LONDONDERRY | A proposed ordinance would prohibit dogs from athletic field complexes during games as a means of safeguarding children.

The proposal for Nelson Field, a 47-acre complex located behind Town Hall, and Continental Park on West Road will come to a public hearing before Town Council on July 12. It needs council approval to go on the books.

Recreation Director Art Psaledas said the proposal came before the eight-member Recreation Commission after a child was scratched by a dog at one of the parks. The commission is recommending the proposal.

The original proposal was to ban dogs from the parks entirely, but the commission softened its proposal to allow dogs except when games are being played.

Town manager Dave Caron is still putting together the ordinance. Psaledas said common sense should be the guiding principle in determining what a game or athletic event is.

Tuesday morning at Nelson Field, a perfect day for people and pets, most parents and dog owners polled on the proposal thought it was OK to bring dogs to the parks, as long as they are leashed, cleaned up after and kept away from children.

Ramona Ennis of King Charles Drive walks her 5-year-old Labrador Charlie on a leash four times a week on Nelson Park trails.

"All of the fields are fenced off, so I'm not taking my dog on the fields and letting him run wild," she said. Charlie sat on his stomach beyond the basketball courts blinking in the sunlight.

On the court shooting hoops, former Londonderry High School basketball player Tim Finnegan said he sees no problem with dogs at the complex as long as they are leashed and under control.

"You can't have a bunch of kids kicking around and then have a dog coming running through," Finnegan said.

Several parents said their children are deathly afraid of dogs, but as long as the animals are leashed, they have no problem with dogs in the parks.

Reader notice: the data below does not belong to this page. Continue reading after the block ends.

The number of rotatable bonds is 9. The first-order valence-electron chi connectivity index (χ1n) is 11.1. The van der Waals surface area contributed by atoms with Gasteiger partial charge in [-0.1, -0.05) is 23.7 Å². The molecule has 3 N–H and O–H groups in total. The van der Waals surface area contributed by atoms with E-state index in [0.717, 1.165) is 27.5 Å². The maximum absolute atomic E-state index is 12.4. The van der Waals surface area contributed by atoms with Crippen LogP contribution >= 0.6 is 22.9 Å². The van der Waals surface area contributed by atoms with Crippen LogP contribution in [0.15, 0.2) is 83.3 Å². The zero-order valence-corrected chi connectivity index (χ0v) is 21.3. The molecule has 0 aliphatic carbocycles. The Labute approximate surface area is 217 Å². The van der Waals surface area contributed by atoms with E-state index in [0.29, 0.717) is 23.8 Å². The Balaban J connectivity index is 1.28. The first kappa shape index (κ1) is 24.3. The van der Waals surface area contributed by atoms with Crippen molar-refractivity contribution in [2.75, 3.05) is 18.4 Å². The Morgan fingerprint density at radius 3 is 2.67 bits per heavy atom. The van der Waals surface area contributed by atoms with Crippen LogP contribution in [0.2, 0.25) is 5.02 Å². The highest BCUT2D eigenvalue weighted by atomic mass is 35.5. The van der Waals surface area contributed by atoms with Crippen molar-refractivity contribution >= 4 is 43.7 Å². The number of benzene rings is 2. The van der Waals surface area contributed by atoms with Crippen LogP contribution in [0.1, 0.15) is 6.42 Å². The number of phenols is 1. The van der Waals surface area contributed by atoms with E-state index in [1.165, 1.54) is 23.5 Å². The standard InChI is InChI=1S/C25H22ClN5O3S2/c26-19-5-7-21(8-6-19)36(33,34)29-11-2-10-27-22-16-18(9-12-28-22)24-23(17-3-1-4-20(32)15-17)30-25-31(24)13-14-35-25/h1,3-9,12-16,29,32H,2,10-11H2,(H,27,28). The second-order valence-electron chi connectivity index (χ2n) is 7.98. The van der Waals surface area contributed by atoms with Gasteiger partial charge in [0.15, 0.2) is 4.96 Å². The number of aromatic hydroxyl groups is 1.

"I think if it's leashed it's OK," said Anna Cook, leaving the park's tennis courts. Cook has two daughters, 6 and 3.

Baseball coach Brian Johnson concurs, so long as owners leave aggressive dogs at home.

But parent Ed Fedele believes dogs have no place at the park unless they are seeing-eye dogs or otherwise help people with medical problems.

"Keep the dogs out of here," Fedele said. "I have a 7-year-old daughter, and she is petrified of dogs the whole time she is here."

Several people said the town could be courting vagueness with the provision that prohibits canines during a game. They still wonder how officials will decide what constitutes a game.

The group wants to balance parental and pet owner interests in asking the council to approve the proposal.

Psaledas, whose family keeps a menagerie of pets | a dog, five cats, two goats, three horses and a goldfish | said it doesn't make sense to have dogs running around with so many children at play.

The town manager said he knows of no children being bitten at the complexes, but there have been a few "close calls."

At the park, itinerant farm worker Peter Egan and his dog, Jordan, a Belgian shepherd, cooled off after a dash through the park's forest trails. Jordan, a red and brown dog, lay on his side, his tongue lolling from his mouth. Jordan likes to hunt woodchuck at Egan's work place, Mack's Apple Orchard.

Egan thinks dogs should be allowed in the Nelson woods but not on the fields.

"I just keep him away from people," Egan said.

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